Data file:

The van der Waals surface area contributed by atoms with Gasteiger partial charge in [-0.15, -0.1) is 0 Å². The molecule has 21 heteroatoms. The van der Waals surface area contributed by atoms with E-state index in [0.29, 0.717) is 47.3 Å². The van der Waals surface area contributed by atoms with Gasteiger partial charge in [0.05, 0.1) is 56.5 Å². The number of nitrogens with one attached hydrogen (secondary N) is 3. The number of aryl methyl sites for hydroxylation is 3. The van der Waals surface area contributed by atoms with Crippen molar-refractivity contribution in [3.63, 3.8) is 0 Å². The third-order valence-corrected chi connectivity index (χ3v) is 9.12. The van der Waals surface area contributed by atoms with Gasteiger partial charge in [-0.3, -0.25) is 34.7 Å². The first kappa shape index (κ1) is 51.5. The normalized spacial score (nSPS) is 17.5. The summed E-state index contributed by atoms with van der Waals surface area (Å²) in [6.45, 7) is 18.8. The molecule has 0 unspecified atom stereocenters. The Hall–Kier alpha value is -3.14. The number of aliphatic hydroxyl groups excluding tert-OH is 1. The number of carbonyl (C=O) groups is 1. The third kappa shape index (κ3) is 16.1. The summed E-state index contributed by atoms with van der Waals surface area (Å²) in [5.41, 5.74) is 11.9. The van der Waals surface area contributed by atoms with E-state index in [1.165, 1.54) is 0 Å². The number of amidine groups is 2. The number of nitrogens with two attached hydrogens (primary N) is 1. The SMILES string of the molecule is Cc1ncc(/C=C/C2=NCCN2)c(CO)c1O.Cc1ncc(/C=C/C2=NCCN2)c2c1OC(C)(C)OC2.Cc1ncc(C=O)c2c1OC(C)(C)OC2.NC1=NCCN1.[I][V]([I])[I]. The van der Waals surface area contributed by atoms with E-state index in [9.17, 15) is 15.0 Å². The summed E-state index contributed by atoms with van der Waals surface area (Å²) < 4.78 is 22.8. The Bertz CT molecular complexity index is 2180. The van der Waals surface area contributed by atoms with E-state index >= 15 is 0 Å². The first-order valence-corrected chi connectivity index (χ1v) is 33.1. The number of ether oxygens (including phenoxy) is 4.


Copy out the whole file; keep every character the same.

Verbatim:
The van der Waals surface area contributed by atoms with Gasteiger partial charge in [-0.15, -0.1) is 0 Å². The molecule has 21 heteroatoms. The van der Waals surface area contributed by atoms with E-state index in [0.29, 0.717) is 47.3 Å². The van der Waals surface area contributed by atoms with Gasteiger partial charge in [0.05, 0.1) is 56.5 Å². The number of nitrogens with one attached hydrogen (secondary N) is 3. The number of aryl methyl sites for hydroxylation is 3. The van der Waals surface area contributed by atoms with Crippen molar-refractivity contribution in [3.63, 3.8) is 0 Å². The third-order valence-corrected chi connectivity index (χ3v) is 9.12. The van der Waals surface area contributed by atoms with Gasteiger partial charge in [-0.3, -0.25) is 34.7 Å². The first kappa shape index (κ1) is 51.5. The normalized spacial score (nSPS) is 17.5. The summed E-state index contributed by atoms with van der Waals surface area (Å²) in [6.45, 7) is 18.8. The molecule has 0 unspecified atom stereocenters. The Hall–Kier alpha value is -3.14. The number of aliphatic hydroxyl groups excluding tert-OH is 1. The number of carbonyl (C=O) groups is 1. The third kappa shape index (κ3) is 16.1. The summed E-state index contributed by atoms with van der Waals surface area (Å²) in [5.41, 5.74) is 11.9. The van der Waals surface area contributed by atoms with E-state index in [1.165, 1.54) is 0 Å². The number of amidine groups is 2. The number of nitrogens with two attached hydrogens (primary N) is 1. The SMILES string of the molecule is Cc1ncc(/C=C/C2=NCCN2)c(CO)c1O.Cc1ncc(/C=C/C2=NCCN2)c2c1OC(C)(C)OC2.Cc1ncc(C=O)c2c1OC(C)(C)OC2.NC1=NCCN1.[I][V]([I])[I]. The van der Waals surface area contributed by atoms with E-state index in [9.17, 15) is 15.0 Å². The summed E-state index contributed by atoms with van der Waals surface area (Å²) < 4.78 is 22.8. The Bertz CT molecular complexity index is 2180. The van der Waals surface area contributed by atoms with E-state index >= 15 is 0 Å². The first-order valence-corrected chi connectivity index (χ1v) is 33.1. The number of ether oxygens (including phenoxy) is 4.